An Interview with Hovhannes Kourghinyan
Hovhannes Kourghinyan is better known as the lead singer of Vostan Hayots, one of the most popular Armenian rock bands of recent years. Considered to be representative of what has become known as the "third wave of Armenian rock," Vostan Hayots successfully fused national influences with a progressive rock sound. Today, Kourghinyan performs with a new band, "Army of God," in his "Downtown" club situated in central Yerevan.
This interview is one in an occasional series of articles that will form the basis for an article on the contemporary rock scene in the Republic of Armenia.
Onnik Krikorian: Thank you for taking the time to hold this interview. Perhaps you could start by introducing yourself.
Hovhannes Kourghinyan: My name is Hovhannes Kourghinyan but I?m also known by the stage name of "Johann Kostani" and my friends call me Johann. I started to play rock music in 1978 at school and our first group was called Roundhead. I've been a rocker all my life.
OK: There was always the stereotype in the West that people couldn?t listen to rock music in the former Soviet Union. Was this stereotype correct?
HK: Yes, I think it was. During the Soviet years many people had relatives living abroad and from time to time they would receive vinyl discs. My Uncle gave me a radio and tape player unit and although it was difficult to find something interesting to listen to, people with relatives abroad had access to something new. I studied in a school where I learnt English and so could sing songs in that language. We were playing Beatles covers but when we performed Smoke on the Water and Space Trucking by Deep Purple we were called into the Principal's Office and told that these songs had no artistic merit whatsoever.
However, one day I received a phone call from a friend who now lives in Los Angeles who said that he had just received some "new stuff." I went round and listened to the music, smoking Kent cigarettes -- something else that was also considered a luxury at that time. It was fantastic. It was the first time that I heard Pink Floyd. The album was Dark Side of the Moon. Then, after finishing school, I made contact with a band that needed a singer. At that time the equipment was very bad and as their drummer was singing, it was difficult to hear his vocals from behind the drum kit and so I joined them for about a year.
Between 1981 and 1986, the other founder of Vostan Hayots, Areg Nazaryan, and I were studying to be Film Directors at the Institute and used to play with Ara Gevorgyan although we weren't in his band, Raleigh. At that time, the main problem for rock and jazz musicians was to earn a living as professional musicians and there were really only two options. You could work with ArmConcert, the state agency that performed Soviet and so-called national music, or in restaurants and performing rabiz at wedding parties. Raleigh played in the restaurants and they were good too. Then I remember that two of them left for the United States.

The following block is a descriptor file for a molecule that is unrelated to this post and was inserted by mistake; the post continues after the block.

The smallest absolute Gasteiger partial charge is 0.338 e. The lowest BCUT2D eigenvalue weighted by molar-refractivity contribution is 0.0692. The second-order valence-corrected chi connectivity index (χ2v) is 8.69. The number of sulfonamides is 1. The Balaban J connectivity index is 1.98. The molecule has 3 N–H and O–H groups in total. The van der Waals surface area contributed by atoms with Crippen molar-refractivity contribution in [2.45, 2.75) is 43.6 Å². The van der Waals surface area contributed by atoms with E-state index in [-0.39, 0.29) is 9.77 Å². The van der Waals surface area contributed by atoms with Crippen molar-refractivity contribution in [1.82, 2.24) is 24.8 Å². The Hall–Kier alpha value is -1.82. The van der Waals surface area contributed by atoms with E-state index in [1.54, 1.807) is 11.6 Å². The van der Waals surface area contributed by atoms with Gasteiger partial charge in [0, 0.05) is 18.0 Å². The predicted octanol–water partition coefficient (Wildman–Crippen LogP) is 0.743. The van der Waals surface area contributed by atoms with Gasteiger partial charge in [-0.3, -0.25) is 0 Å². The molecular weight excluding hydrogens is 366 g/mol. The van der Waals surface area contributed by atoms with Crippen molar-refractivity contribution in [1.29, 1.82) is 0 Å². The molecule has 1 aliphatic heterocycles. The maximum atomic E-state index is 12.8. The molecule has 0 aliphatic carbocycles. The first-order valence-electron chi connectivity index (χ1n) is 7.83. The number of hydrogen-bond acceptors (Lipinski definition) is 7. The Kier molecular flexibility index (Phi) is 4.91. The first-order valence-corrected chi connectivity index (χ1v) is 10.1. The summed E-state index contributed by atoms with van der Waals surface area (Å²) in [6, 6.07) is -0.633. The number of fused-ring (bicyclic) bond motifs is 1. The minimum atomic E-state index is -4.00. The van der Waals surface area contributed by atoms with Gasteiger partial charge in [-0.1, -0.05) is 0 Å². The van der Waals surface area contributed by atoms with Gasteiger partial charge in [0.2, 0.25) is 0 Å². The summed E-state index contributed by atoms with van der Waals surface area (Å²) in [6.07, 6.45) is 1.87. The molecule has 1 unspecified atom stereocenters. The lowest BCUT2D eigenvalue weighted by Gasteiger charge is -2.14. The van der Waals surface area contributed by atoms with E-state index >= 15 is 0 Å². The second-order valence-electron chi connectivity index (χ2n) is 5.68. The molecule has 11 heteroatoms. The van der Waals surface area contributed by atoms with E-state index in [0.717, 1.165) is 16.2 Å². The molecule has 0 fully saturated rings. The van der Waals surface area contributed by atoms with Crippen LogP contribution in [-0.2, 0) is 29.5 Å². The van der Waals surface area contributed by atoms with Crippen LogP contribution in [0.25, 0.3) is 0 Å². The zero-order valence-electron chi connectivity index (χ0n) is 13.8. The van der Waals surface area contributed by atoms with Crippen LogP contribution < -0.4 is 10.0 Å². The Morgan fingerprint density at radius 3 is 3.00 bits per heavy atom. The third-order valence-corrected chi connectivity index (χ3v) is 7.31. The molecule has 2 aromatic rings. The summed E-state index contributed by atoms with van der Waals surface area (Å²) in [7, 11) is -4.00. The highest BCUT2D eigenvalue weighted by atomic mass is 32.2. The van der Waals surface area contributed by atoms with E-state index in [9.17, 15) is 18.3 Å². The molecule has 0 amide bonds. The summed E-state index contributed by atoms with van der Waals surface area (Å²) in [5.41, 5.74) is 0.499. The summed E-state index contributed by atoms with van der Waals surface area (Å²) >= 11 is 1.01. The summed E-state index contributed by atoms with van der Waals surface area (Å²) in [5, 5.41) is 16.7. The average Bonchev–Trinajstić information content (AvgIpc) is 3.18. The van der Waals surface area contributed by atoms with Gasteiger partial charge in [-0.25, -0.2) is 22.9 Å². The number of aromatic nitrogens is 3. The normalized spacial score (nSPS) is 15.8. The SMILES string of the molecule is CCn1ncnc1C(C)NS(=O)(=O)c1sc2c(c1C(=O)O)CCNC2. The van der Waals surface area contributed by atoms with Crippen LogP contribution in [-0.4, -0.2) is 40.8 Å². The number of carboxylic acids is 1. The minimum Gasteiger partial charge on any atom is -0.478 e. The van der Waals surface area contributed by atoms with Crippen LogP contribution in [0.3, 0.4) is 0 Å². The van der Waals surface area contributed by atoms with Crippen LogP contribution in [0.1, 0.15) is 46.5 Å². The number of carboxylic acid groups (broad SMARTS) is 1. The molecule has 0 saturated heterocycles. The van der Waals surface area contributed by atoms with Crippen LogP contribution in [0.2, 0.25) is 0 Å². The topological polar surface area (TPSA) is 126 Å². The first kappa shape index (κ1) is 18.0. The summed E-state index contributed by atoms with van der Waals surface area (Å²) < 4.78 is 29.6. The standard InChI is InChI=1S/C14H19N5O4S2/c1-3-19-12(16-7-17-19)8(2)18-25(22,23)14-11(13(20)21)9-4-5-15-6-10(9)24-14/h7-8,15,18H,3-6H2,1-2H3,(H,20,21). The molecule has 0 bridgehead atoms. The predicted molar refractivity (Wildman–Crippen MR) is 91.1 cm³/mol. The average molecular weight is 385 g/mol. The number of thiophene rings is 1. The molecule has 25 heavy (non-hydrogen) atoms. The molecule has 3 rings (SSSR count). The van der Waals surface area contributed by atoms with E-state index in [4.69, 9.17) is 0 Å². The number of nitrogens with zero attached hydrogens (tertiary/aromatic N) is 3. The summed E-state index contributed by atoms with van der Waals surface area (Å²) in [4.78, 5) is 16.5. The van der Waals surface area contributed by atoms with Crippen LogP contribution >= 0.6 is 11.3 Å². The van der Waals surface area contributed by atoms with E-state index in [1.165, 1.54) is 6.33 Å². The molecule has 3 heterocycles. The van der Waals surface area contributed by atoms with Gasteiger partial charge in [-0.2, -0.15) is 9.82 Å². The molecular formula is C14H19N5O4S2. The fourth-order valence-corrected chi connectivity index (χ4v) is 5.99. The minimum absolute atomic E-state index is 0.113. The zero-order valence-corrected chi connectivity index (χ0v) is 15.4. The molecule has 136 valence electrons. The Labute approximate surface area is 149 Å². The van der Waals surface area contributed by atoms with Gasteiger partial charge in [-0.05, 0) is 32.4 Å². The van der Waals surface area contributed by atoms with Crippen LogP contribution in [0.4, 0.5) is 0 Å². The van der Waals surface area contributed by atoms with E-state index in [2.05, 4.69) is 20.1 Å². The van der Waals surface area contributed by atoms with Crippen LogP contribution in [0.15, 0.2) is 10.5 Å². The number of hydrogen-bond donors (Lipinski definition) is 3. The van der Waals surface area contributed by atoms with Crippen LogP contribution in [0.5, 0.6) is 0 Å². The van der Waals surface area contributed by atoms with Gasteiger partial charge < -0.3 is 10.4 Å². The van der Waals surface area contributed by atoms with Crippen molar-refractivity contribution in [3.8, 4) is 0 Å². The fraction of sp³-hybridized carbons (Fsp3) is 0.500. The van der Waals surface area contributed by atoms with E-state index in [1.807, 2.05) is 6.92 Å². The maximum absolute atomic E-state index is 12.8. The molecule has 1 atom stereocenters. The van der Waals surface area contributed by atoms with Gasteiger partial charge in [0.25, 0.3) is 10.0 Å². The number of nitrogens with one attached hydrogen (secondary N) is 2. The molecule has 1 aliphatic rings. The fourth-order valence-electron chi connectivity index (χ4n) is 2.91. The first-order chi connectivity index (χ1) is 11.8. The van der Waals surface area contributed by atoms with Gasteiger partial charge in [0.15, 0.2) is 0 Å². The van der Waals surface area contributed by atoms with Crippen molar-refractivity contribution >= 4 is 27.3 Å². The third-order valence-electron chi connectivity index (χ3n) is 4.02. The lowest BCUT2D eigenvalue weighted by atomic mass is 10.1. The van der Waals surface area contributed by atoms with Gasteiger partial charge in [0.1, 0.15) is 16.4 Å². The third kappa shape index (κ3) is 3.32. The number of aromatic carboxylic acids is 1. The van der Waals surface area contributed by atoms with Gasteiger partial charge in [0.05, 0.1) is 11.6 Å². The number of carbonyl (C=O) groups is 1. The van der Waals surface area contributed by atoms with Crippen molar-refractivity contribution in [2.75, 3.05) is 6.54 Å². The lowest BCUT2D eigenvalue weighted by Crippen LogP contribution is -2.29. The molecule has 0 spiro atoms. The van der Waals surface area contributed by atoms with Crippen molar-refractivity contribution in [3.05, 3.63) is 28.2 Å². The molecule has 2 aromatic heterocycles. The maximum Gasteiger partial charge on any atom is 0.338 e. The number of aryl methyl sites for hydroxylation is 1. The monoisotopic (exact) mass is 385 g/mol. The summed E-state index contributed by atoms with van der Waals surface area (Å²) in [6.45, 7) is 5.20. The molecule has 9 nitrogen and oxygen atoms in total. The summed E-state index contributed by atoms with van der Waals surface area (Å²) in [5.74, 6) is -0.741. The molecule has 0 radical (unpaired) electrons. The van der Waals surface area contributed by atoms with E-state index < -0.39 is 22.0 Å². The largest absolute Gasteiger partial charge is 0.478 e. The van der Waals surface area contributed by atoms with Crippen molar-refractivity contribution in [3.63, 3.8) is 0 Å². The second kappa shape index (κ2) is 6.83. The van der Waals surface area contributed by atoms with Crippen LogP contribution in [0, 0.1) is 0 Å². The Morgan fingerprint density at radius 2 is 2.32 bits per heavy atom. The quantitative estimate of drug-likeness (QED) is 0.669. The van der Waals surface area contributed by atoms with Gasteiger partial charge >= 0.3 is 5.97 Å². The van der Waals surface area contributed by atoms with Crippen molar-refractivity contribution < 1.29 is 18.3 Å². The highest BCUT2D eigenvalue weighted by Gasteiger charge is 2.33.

In 1986, after serving in the Soviet Army for two years, we applied to open a theatre-studio. In the past, a theatre could only be opened on the order of the Soviet authorities because culture was considered very important for ideological reasons but as perestroika began, many changes started to occur on the level of art and culture. We opened the first self-financing theatre-studio called Nork in a building situated in Massiv and became well known. The first thing that we performed was based on the music of Vostan Hayots. In fact, the studio and Vostan Hayots were founded together.
The first musical we performed was a rock drama about the Genocide which we started in 1987. It took six months to complete and when it was finished, we performed it, accompanied by dancers, in all the large cities of Armenia. We also recorded our first album, Wake up my Son, so we can really consider that Vostan Hayots was founded at this time. Areg Nazaryan was on bass, Varouzhan Oughourlyan who is now in the United States was on lead guitar, there was Varouzhan Galustyan, Mikhail Babayan on keyboards and I was on vocals. However, we?ve always had problems with drummers and I think that most other groups experience the same thing.
There are many guitarists in Armenia but not many good drummers. I don?t know why but anyway, the line-up changed many times. Sometimes I was playing drums until we found a drummer who was playing in a group called Ararat. They were playing good jazz-rock and they still work as professional musicians today with the exception of their bassist who makes very good guitars instead. Anyway, they were performing ethnic jazz-rock incorporating national melodies and it was very good.
In 1987, the second wave of Armenian rock music came along with perestroika and by the end of 1987 there were about thirty bands that rehearsed in two or three rooms at the Palace of Youth. A decision was made to organize a rock festival with bands such as Asbarez. They were the first metal group and wore all that shit. Oh yeah, all the nails and chains. They were good friends of ours but most of them are now working in Tata Simonyan?s band which is strange. They were really a great band and very good in concert. At one point, another good friend of mine, Yuri Malyan, was playing with them. Now he?s quite a famous guitarist in Moscow.